At each location we had about one to two hours of walking with a local guide, followed by free time on our own until we met again to return to our hotel. The old towns are all cobble stoned and the best way to explore them is by walking. One exception is Plitvice Lakes National Park where our tour guide was with us for close to a full day.

We lucked out on at least three things:
  1. Our group size was twelve, including my sister and I, even though the tour was advertised with a maximum of twenty-two people. The participants were all Canadians, from various Canadian provinces. Everyone was friendly and prompt, which means no wasted time waiting around at meet-up times.
  2. The weather was superb for March, a transition month from winter to spring. We had sunny skies and pleasant temperatures throughout the entire trip, except one overnight stay at Plitvice Lakes National Park. On a couple of days, it felt like summer at 25C (77F).
  3. The tour went smoothly from beginning to end. We received all the services as outlined in our tour package. In hindsight, my sister and I both feel that we've got very good value for the 'flash sale' price we paid. In addition, by travelling in shoulder season, we didn't encounter any crowd or long queues at the main sights, or traffic jam on the highways, or delays at border crossings.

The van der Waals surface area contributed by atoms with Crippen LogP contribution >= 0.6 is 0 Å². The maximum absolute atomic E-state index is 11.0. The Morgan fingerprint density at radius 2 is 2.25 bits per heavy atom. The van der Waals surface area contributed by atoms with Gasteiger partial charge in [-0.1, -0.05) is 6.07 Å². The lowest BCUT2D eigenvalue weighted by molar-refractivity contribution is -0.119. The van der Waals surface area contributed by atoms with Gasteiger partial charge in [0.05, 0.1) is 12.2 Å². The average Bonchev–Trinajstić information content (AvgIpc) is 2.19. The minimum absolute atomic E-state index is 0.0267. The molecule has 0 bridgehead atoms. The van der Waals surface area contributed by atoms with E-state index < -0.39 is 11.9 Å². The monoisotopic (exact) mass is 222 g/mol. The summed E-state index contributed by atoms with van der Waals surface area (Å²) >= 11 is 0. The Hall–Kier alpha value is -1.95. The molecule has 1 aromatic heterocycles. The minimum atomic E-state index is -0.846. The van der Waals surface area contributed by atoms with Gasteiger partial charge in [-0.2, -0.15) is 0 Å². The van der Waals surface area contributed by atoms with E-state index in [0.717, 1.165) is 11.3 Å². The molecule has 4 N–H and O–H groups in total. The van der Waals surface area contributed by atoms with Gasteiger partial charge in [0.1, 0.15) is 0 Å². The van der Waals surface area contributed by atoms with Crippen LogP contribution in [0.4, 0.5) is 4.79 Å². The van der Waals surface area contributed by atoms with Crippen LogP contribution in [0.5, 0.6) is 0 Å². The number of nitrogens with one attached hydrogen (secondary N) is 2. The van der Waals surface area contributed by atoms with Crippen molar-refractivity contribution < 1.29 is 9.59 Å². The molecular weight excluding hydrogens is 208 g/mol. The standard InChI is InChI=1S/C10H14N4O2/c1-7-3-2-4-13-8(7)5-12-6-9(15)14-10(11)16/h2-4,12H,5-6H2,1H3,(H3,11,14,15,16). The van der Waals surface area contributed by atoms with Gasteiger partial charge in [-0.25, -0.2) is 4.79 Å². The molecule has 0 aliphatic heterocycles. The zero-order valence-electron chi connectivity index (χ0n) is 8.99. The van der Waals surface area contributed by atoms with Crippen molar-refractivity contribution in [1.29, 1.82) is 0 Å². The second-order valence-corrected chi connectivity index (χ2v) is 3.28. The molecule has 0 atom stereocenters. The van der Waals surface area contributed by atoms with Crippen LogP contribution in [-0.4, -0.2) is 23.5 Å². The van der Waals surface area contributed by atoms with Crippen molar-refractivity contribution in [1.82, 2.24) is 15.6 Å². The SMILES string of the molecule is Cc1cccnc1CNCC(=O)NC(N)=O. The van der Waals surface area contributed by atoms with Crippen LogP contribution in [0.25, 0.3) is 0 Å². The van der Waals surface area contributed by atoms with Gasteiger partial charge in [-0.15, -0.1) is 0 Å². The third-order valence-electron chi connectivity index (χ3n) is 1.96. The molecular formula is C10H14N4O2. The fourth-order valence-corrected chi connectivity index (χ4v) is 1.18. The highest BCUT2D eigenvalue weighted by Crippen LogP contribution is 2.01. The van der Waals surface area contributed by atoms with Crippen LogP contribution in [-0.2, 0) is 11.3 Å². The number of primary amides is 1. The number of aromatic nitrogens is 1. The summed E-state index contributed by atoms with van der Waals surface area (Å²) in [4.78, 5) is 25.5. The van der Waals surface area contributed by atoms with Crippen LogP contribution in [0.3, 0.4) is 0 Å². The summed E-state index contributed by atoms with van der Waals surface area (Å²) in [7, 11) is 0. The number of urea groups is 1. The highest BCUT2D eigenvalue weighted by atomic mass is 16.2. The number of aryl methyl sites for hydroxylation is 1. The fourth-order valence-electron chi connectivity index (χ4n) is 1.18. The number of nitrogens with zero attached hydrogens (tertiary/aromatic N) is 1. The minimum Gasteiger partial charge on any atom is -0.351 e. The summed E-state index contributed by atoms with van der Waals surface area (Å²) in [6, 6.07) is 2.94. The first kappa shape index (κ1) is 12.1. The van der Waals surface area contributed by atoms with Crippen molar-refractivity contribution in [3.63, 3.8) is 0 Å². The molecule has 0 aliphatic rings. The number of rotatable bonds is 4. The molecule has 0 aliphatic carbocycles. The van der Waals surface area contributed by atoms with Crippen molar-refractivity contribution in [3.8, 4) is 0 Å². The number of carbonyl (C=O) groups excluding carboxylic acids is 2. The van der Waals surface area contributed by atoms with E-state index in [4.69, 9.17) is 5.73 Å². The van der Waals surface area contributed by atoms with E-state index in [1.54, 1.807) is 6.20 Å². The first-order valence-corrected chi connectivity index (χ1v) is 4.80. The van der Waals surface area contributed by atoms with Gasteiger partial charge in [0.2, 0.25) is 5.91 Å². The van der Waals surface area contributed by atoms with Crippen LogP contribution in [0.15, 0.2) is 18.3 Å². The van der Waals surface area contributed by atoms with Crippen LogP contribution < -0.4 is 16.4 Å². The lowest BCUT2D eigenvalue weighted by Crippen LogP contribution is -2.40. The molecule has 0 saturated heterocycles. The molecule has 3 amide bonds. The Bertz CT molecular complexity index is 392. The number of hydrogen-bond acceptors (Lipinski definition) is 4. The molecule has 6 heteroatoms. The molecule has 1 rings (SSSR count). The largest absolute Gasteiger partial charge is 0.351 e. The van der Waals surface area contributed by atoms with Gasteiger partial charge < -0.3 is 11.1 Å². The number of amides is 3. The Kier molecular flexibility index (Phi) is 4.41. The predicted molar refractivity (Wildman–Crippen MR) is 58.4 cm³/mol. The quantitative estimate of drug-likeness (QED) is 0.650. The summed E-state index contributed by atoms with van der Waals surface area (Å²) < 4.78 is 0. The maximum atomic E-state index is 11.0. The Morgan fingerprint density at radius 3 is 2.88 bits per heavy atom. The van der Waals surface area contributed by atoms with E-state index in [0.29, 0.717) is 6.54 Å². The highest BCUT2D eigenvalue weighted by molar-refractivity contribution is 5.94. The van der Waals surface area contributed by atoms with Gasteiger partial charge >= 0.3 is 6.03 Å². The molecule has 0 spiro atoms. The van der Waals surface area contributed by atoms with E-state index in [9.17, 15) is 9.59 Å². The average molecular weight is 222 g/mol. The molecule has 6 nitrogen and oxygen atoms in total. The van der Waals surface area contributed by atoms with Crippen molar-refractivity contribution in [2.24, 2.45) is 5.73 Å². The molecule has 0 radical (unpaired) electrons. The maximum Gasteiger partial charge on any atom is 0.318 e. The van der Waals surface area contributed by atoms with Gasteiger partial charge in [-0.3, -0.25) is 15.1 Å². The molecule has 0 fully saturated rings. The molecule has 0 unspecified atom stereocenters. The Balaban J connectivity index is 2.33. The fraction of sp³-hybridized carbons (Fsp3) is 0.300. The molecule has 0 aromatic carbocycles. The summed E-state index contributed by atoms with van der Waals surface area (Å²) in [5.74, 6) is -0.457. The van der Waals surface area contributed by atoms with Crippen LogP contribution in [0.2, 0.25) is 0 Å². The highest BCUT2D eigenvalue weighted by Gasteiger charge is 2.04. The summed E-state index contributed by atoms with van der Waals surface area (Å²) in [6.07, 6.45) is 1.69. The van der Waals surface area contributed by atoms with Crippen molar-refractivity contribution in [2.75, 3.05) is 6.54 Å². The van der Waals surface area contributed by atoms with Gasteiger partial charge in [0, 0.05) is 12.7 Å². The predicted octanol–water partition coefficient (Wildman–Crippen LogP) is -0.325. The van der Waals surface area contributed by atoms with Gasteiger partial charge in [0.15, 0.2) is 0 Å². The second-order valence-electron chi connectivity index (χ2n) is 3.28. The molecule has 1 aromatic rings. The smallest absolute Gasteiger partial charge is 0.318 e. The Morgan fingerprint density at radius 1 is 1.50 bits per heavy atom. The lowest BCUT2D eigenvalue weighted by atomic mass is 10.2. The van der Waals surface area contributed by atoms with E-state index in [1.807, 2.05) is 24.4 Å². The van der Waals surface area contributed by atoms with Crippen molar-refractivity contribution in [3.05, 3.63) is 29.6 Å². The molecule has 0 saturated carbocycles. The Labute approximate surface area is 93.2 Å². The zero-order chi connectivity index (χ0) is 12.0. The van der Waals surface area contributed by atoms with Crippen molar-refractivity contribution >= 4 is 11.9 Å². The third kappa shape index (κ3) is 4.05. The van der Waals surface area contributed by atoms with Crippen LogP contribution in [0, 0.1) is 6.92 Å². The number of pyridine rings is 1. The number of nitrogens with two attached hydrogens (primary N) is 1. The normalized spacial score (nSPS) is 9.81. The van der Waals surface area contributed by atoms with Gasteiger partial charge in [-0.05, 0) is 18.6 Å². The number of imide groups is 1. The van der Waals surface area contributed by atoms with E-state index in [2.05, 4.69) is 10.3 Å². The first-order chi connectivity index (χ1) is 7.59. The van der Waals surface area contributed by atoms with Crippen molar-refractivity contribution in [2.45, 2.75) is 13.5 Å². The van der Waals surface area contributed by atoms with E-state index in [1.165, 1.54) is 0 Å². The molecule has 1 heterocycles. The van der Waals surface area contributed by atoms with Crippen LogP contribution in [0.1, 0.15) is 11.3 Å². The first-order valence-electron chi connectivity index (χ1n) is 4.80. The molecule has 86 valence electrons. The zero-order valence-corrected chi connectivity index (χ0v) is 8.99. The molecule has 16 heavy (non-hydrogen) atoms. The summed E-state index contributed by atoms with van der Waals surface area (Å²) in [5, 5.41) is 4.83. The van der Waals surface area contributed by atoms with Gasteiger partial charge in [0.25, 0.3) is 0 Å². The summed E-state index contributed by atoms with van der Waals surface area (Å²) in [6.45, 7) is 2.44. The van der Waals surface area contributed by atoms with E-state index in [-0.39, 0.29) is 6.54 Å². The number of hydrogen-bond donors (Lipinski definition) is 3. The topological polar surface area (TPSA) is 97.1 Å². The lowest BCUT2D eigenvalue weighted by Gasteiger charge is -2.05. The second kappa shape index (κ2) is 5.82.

I'm sharing my Croatia's Dalmatian Coast highlights in this post and the remaining Croatia highlights in the next post(s). Will you join me on these walks?


Croatia's coastline is 1778 km long, with over a thousand islands dotted the Adriatic Sea, waiting to be explored. We flew from Toronto to Dubrovnik and started our guided tour in Dubrovnik. Our Dalmatian Coast adventures included four stops, shown as blue markers in the photo below: Dubrovnik, Split, Trogir, and Zadar. Click to enlarge the pictures.

Dalmatian Coast, Croatia


My first sight of Dubrovnik, a UNESCO World Heritage Site, was from a hill top, and it was as beautiful as I imagined it to be. The well-preserved citadel completely encircles the city, with red-tiled roofs within its 800 year-old medieval wall. On a clear and sunny day, Dubrovnik is a jaw-dropping beauty with the blue Adriatic Sea as its background, dotted with a few green islands.